This iterative process of real time live feedback coming to you, the moment you perform the task, that makes all the difference. That is the exact matter in which the cohort-based courses start. Now that you've done the task, now that you've gone through the process once, I can now suggest, see Jonathan, here are two to three videos you can watch that will help you exactly upskill, because it talks about this particular topic.

Now, if you think about it, this is a reverse approach in the education that most of us have gone through. We are given a ton of theory and then we’re given a tiny task at the end and mostly no feedback for it. So this, now, if you concatenate all these little tasks, it should lead to the student achieving the learner outcome by the end of it. The students would be able to make 20 cold calls and probably try and convert, let’s say five of them. That's an exact metric. That's how cohort-based courses are structured and that makes all the difference.

[00:37:43] Jonathan: Hmm. I love that. Yeah, and I'm glad you commented on the power of that, cuz as Aruna was talking and as you were talking, I was like, this is why cohort-based courses are so powerful is because of that feedback.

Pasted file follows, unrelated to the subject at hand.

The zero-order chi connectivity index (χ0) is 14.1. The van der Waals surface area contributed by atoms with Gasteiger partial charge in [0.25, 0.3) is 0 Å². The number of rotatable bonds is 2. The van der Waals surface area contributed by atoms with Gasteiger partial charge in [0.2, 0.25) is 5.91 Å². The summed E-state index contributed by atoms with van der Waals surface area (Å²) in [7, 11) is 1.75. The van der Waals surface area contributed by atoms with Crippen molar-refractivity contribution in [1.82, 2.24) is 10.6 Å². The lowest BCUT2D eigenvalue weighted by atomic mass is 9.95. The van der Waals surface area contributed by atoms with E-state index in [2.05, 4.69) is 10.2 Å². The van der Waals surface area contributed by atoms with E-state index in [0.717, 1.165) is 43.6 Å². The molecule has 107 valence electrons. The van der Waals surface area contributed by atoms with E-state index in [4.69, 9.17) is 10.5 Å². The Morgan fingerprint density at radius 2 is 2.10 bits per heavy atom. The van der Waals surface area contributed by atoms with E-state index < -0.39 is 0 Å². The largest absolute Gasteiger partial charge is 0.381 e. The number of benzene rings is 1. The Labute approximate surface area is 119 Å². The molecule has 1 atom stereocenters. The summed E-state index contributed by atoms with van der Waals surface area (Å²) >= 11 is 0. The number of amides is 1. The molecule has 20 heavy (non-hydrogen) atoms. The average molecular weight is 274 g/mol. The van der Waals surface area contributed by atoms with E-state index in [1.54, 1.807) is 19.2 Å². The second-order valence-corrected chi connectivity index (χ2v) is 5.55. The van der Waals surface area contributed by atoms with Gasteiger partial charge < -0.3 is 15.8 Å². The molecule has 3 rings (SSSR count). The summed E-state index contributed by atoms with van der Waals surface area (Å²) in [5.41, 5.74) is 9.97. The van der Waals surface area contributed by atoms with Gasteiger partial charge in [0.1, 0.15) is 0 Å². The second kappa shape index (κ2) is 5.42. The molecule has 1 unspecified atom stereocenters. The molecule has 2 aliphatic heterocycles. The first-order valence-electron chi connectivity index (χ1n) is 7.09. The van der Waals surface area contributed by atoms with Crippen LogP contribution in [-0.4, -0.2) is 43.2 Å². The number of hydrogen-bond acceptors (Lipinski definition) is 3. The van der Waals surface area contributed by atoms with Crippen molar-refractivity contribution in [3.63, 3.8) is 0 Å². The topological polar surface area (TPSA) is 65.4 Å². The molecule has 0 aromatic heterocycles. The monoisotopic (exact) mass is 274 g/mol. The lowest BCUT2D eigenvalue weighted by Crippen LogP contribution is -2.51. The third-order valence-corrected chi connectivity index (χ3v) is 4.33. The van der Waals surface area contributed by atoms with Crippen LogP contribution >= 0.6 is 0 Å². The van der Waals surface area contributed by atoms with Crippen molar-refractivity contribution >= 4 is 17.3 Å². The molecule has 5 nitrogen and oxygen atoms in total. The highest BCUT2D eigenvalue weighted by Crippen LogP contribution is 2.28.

You don't get that with other courses. You just don't. Even if you set up a course to have like a Facebook group and you can kind of ask questions, it's not the same. With a CBC you’re held accountable.

[00:38:10] Gautham: Yeah. And not just any feedback. It’s contextual speak feedback relayed to you in an intentional space.

That's how I call it. Now, if you were teaching me how to ask great podcasts questions, like you asked me a question, I'm processing it, and I'm actually trying to figure out, okay, how can I make this question better? I think, how can I make this better?

You will give me expert feedback right here on this, which means that I've been brought into an intentional space by you. This call that you're on, you've brought me to an intentional space where I'm actually disconnected from everything else. I'm disconnected from my regular life. I'm not thinking about, you know, my other work assignments.